Rapid changes in extracellular K+ concentration ([K +]o) in the mammalian CNS are counteracted by simple passive diffusion as well as by cellular mechanisms of K+ clearance. Buffering of [K+]o can occur via glial or neuronal uptake of K+ ions through transporters or K+-selective channels. The best studied mechanism for [K+]o buffering in the brain is called K+ spatial buffering, wherein the glial syncytium disperses local extracellular K+ increases by transferring K + ions from sites of elevated [K+]o to those with lower [K+]o. In recent years, K+ spatial buffering has been implicated or directly demonstrated by a variety of experimental approaches including electrophysiological and optical methods. A specialized form of spatial buffering named K+ siphoning takes place in the vertebrate retina, where glial Müller cells express inwardly rectifying K+ channels (Kir channels) positioned in the membrane domains near to the vitreous humor and blood vessels. This highly compartmentalized distribution of Kir channels in retinal glia directs K + ions from the synaptic layers to the vitreous humor and blood vessels. Here, we review the principal mechanisms of [K+]o buffering in the CNS and recent molecular studies on the structure and functions of glial Kir channels. We also discuss intriguing new data that suggest a close physical and functional relationship between Kir and water channels in glial cells.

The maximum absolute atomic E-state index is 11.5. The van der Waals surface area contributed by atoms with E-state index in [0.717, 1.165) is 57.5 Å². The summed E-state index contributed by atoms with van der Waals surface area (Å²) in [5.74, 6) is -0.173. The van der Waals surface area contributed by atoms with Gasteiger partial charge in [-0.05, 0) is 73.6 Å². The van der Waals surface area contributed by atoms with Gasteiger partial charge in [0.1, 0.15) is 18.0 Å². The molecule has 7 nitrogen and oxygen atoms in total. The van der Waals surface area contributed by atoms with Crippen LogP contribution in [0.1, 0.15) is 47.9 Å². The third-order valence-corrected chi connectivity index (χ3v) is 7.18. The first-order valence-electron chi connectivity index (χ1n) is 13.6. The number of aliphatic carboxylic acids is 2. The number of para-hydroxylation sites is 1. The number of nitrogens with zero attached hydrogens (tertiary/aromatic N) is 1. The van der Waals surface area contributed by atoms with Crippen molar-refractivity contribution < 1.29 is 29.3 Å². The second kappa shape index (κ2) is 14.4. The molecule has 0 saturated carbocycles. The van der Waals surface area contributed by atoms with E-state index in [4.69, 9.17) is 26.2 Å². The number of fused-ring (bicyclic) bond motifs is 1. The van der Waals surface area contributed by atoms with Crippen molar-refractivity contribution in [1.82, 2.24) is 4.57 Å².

|Original language||English (US)|
|Number of pages||12|
|State||Published - Jan 1 2004|
- Müller cells
- potassium channel